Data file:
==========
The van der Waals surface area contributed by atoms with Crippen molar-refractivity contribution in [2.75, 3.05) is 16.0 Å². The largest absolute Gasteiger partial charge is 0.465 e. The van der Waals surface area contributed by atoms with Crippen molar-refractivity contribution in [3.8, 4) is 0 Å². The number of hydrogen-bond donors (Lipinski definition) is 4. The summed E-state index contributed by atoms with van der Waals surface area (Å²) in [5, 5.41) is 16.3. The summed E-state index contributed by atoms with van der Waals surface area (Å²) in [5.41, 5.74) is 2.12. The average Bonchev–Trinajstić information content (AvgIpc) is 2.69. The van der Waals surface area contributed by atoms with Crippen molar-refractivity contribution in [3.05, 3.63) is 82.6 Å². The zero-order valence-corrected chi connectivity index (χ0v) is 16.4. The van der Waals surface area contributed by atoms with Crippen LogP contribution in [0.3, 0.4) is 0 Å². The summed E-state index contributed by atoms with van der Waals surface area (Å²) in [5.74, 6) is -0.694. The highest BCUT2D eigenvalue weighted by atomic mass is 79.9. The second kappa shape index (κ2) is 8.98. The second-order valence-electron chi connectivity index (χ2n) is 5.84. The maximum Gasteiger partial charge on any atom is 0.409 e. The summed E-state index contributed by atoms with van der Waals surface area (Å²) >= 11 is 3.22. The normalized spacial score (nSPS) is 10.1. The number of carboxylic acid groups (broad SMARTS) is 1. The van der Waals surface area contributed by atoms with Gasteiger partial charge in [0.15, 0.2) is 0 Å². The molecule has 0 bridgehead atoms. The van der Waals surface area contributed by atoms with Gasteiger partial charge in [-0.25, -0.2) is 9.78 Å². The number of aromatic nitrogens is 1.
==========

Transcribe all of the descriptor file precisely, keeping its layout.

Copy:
The van der Waals surface area contributed by atoms with Crippen molar-refractivity contribution in [2.75, 3.05) is 16.0 Å². The largest absolute Gasteiger partial charge is 0.465 e. The van der Waals surface area contributed by atoms with Crippen molar-refractivity contribution in [3.8, 4) is 0 Å². The number of hydrogen-bond donors (Lipinski definition) is 4. The summed E-state index contributed by atoms with van der Waals surface area (Å²) in [5, 5.41) is 16.3. The summed E-state index contributed by atoms with van der Waals surface area (Å²) in [5.41, 5.74) is 2.12. The average Bonchev–Trinajstić information content (AvgIpc) is 2.69. The van der Waals surface area contributed by atoms with Crippen molar-refractivity contribution in [3.05, 3.63) is 82.6 Å². The zero-order valence-corrected chi connectivity index (χ0v) is 16.4. The van der Waals surface area contributed by atoms with Crippen LogP contribution in [0.3, 0.4) is 0 Å². The summed E-state index contributed by atoms with van der Waals surface area (Å²) in [5.74, 6) is -0.694. The highest BCUT2D eigenvalue weighted by atomic mass is 79.9. The second kappa shape index (κ2) is 8.98. The second-order valence-electron chi connectivity index (χ2n) is 5.84. The maximum Gasteiger partial charge on any atom is 0.409 e. The summed E-state index contributed by atoms with van der Waals surface area (Å²) >= 11 is 3.22. The normalized spacial score (nSPS) is 10.1. The number of carboxylic acid groups (broad SMARTS) is 1. The van der Waals surface area contributed by atoms with Gasteiger partial charge in [0.15, 0.2) is 0 Å². The molecule has 0 bridgehead atoms. The van der Waals surface area contributed by atoms with Gasteiger partial charge in [-0.25, -0.2) is 9.78 Å². The number of aromatic nitrogens is 1.